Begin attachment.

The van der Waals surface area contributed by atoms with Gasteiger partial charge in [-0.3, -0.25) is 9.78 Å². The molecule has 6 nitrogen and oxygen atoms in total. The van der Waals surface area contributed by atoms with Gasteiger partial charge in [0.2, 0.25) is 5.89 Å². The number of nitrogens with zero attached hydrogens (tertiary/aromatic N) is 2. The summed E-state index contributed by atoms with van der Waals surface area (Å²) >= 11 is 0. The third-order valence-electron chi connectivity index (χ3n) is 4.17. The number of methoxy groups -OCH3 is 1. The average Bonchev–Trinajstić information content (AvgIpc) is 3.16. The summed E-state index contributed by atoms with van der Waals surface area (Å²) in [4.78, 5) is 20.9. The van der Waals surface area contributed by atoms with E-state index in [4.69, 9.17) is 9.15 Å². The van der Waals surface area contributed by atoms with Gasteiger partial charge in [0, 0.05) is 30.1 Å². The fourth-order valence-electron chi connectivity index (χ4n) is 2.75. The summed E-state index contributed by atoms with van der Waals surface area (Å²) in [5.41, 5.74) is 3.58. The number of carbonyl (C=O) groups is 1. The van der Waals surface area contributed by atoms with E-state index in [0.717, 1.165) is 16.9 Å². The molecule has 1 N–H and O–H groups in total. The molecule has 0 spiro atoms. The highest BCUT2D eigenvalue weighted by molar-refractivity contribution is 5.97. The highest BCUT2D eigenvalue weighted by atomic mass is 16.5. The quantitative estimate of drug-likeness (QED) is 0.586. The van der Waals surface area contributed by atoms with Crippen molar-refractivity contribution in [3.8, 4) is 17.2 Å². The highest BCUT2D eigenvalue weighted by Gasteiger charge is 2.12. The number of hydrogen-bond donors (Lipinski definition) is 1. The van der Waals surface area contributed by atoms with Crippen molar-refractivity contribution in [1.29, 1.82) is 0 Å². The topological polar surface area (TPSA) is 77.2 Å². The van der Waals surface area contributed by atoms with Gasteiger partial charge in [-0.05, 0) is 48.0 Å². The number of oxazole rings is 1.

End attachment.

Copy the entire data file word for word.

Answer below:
The van der Waals surface area contributed by atoms with Gasteiger partial charge in [-0.3, -0.25) is 9.78 Å². The molecule has 6 nitrogen and oxygen atoms in total. The van der Waals surface area contributed by atoms with Gasteiger partial charge in [0.2, 0.25) is 5.89 Å². The number of nitrogens with zero attached hydrogens (tertiary/aromatic N) is 2. The summed E-state index contributed by atoms with van der Waals surface area (Å²) >= 11 is 0. The third-order valence-electron chi connectivity index (χ3n) is 4.17. The number of methoxy groups -OCH3 is 1. The average Bonchev–Trinajstić information content (AvgIpc) is 3.16. The summed E-state index contributed by atoms with van der Waals surface area (Å²) in [4.78, 5) is 20.9. The van der Waals surface area contributed by atoms with E-state index in [4.69, 9.17) is 9.15 Å². The van der Waals surface area contributed by atoms with Gasteiger partial charge in [0, 0.05) is 30.1 Å². The fourth-order valence-electron chi connectivity index (χ4n) is 2.75. The summed E-state index contributed by atoms with van der Waals surface area (Å²) in [5.41, 5.74) is 3.58. The number of carbonyl (C=O) groups is 1. The van der Waals surface area contributed by atoms with E-state index in [0.717, 1.165) is 16.9 Å². The molecule has 1 N–H and O–H groups in total. The molecule has 0 spiro atoms. The highest BCUT2D eigenvalue weighted by molar-refractivity contribution is 5.97. The highest BCUT2D eigenvalue weighted by atomic mass is 16.5. The quantitative estimate of drug-likeness (QED) is 0.586. The van der Waals surface area contributed by atoms with Crippen molar-refractivity contribution in [3.8, 4) is 17.2 Å². The highest BCUT2D eigenvalue weighted by Gasteiger charge is 2.12. The number of hydrogen-bond donors (Lipinski definition) is 1. The van der Waals surface area contributed by atoms with Crippen molar-refractivity contribution in [1.29, 1.82) is 0 Å². The topological polar surface area (TPSA) is 77.2 Å². The van der Waals surface area contributed by atoms with Gasteiger partial charge in [-0.05, 0) is 48.0 Å². The number of oxazole rings is 1.